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Nobody ever talks about what's really wrong with NHRA Drag Racing: it's not car count, it's not safety, it's not speed; it's tire smoke. NHRA nitro cars smoke the tires and shut off around 60% of the time. If the sun is out, the percentage is much, much higher. This makes for a terrible show. I am a 40-year fan and I don't go to many NHRA events anymore because of this issue. In other motorsports the cars always go down or around the track. Who would go to NASCAR if the cars shut off and coasted all the time?
I've taken many people to the races and wound up spending most of my time explaining why the cars went 300 feet and shut off. They almost never come back to the races. We long-time fans understand why this happens and patiently wait for better conditions so they will go down the track and make decent runs. First-timers or new fans aren't so patient and don't understand why they paid $60 to see such a disappointing show. I go to the Bakersfield March meet and the CHRR and it's like old times. Nitro cars in huge numbers making full runs almost all the time - the show is fantastic. The NHRA cars are grossly overpowered and can hardly ever use all of the power.
If the races were held at night, with 75-degree track temp, I wouldn't be writing this letter, but most races are held during the day with the dreaded sun out. Sponsors are not interested in cars that don't perform. I believe many cars have lost their sponsors due to lack of full runs over a long period of time.
I understand how hard it is to make a fuel car go down the track. There are many brilliant people trying to do it but under many conditions it's almost impossible. If something doesn't work, you change it. You don't keep trying the same thing over and over and over.
NHRA needs to take away enough power to make the cars go down the track on a regular basis and return to the 1/4 mile. The current 3-second race is over before it starts. I don't know what the speeds and ETs will be but 4.70's for Top Fuel and 4.95 for Funny Car at around 300 mph would be more than entertaining.
As I was writing this letter, I went on the Internet to check out the first round of qualifying from Las Vegas. Out of 40 fuel cars, only 4 or 5 made it down the track. Now how do you think the fans in the stands felt after seeing that? This is just not a good enough show to compete with NASCAR and other sports.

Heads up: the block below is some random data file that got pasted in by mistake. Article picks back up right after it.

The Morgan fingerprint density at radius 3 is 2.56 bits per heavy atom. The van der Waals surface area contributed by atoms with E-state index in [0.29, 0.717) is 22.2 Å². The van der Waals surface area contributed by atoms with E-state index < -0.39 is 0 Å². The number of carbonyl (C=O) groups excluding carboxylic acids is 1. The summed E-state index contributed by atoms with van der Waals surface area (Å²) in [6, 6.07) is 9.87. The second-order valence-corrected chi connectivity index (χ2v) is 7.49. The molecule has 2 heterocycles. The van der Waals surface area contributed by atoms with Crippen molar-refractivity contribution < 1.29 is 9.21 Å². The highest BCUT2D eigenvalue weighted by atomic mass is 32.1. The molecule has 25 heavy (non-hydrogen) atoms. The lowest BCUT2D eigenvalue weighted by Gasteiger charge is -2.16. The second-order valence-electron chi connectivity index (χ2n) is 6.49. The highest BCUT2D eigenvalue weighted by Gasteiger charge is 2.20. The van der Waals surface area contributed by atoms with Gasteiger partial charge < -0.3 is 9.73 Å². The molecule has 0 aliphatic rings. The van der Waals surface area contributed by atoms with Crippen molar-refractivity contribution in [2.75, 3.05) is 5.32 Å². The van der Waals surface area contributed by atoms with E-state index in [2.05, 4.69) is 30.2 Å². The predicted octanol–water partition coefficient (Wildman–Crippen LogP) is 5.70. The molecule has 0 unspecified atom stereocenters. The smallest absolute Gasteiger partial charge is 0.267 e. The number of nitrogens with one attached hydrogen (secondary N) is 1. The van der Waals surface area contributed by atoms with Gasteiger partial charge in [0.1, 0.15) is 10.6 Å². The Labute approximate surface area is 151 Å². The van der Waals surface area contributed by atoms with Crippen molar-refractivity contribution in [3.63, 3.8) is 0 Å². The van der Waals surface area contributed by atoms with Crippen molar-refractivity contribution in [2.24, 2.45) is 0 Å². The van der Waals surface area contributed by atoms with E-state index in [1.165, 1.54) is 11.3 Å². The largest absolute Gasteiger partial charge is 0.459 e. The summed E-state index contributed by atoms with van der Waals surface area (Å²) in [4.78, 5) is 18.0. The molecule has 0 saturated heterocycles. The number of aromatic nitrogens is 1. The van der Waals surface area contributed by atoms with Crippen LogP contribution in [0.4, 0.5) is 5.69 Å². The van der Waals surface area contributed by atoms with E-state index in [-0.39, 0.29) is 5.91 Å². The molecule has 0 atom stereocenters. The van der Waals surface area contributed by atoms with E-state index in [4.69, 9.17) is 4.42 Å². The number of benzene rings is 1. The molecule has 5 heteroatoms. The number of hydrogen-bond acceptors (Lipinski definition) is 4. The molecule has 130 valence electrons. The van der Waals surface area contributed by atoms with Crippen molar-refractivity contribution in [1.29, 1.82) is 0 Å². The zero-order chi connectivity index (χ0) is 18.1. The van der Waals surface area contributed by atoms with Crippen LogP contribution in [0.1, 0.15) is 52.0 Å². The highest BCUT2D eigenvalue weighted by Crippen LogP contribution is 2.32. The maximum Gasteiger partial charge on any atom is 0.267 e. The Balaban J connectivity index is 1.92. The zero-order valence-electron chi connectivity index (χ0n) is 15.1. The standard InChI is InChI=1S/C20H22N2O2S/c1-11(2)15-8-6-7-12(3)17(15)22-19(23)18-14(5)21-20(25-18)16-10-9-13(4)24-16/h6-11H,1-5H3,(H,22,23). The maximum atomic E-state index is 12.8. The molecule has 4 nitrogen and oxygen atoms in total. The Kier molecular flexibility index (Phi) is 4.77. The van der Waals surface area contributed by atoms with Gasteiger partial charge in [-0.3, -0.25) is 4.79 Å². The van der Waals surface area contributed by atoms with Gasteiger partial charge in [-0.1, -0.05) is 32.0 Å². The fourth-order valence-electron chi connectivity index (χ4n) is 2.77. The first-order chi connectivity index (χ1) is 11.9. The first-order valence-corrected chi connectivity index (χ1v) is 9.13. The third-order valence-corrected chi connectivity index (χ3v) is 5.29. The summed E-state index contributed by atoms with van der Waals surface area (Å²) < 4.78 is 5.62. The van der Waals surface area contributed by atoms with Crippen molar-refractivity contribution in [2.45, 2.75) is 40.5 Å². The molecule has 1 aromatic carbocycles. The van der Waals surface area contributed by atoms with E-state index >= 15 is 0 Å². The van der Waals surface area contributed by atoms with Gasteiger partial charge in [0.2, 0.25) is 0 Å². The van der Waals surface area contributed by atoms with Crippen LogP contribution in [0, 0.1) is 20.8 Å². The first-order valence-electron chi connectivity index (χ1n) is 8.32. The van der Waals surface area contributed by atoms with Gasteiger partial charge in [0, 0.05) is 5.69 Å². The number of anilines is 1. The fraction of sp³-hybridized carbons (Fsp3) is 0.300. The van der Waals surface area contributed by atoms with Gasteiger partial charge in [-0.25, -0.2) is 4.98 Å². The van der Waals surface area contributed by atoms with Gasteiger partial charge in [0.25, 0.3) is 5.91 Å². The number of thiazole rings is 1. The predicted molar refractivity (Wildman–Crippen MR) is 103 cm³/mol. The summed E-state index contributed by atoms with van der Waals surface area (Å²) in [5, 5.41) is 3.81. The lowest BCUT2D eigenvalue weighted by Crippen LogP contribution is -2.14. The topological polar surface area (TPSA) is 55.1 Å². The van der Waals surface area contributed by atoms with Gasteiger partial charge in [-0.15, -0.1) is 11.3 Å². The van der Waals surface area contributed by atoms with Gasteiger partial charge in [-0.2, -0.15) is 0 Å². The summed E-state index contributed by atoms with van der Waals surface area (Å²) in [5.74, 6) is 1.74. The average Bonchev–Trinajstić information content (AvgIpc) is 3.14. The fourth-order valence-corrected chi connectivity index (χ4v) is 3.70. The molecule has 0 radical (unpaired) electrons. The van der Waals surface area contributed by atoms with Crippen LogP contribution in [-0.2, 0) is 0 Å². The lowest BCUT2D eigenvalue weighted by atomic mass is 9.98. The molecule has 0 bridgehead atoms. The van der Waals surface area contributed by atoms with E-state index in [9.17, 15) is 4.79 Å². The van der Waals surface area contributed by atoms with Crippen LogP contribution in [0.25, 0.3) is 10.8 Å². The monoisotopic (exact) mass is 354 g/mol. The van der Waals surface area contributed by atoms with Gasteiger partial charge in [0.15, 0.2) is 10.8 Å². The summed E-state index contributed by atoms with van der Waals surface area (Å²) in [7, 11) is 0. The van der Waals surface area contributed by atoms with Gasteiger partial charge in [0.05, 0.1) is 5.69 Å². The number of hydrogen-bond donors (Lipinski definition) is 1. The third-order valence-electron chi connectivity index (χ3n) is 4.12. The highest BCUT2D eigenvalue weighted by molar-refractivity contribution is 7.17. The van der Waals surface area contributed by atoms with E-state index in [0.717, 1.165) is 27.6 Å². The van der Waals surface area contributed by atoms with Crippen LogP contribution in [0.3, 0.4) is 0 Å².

I think the solution to slowing the cars down is already in place in rookie testing. There is a restrictor plate on the car which usually makes Top Fuel cars and Funny Cars run about 2- or 3-tenths of a second and around 20 mph slower than the current cars. If everyone were forced to run this restrictor plate I think it would solve a lot of the current problems.
Thanks for reading this.
Jeff, Asher and I talk about this sort of thing all the time, and especially when were at an NHRA Major Race together.... We look at the stands every single day and surmise what must be done!
Vegas-1 had the addition of Nitro Harleys which was a welcome sight for me, personally as well as photographically! They were also two jet cars and Ed Jones with his stagecoach. I'm going out on a limb here because one of the things we have discussed to get the NHRA Sunday Show to be shorter, is to run the Pro Stock cars to a final on Saturday, which would shorten the Sunday Show as far as time! This also gives the Pro Stock cars their own due, what with television shooting them to a final, but also they would get ink from the daily newspapers because they did race to a final, and the NHRA could hold their final until after the nitro cars’ last qualifying session or you could run them in between FC and TF! The pro Stock cars would get all these benefits and more if they ran to a final on Saturday and you could still the run the jet cars as the last thing down the track that evening!
I do want to go on record and tell you most of this is Asher's idea with a few twists from me, but it is something that could be tried? Maybe it might work and maybe it wouldn't, but sometimes ya just have to try and go in a different direction to achieve success!
Richard Brady (with help from Jon Asher)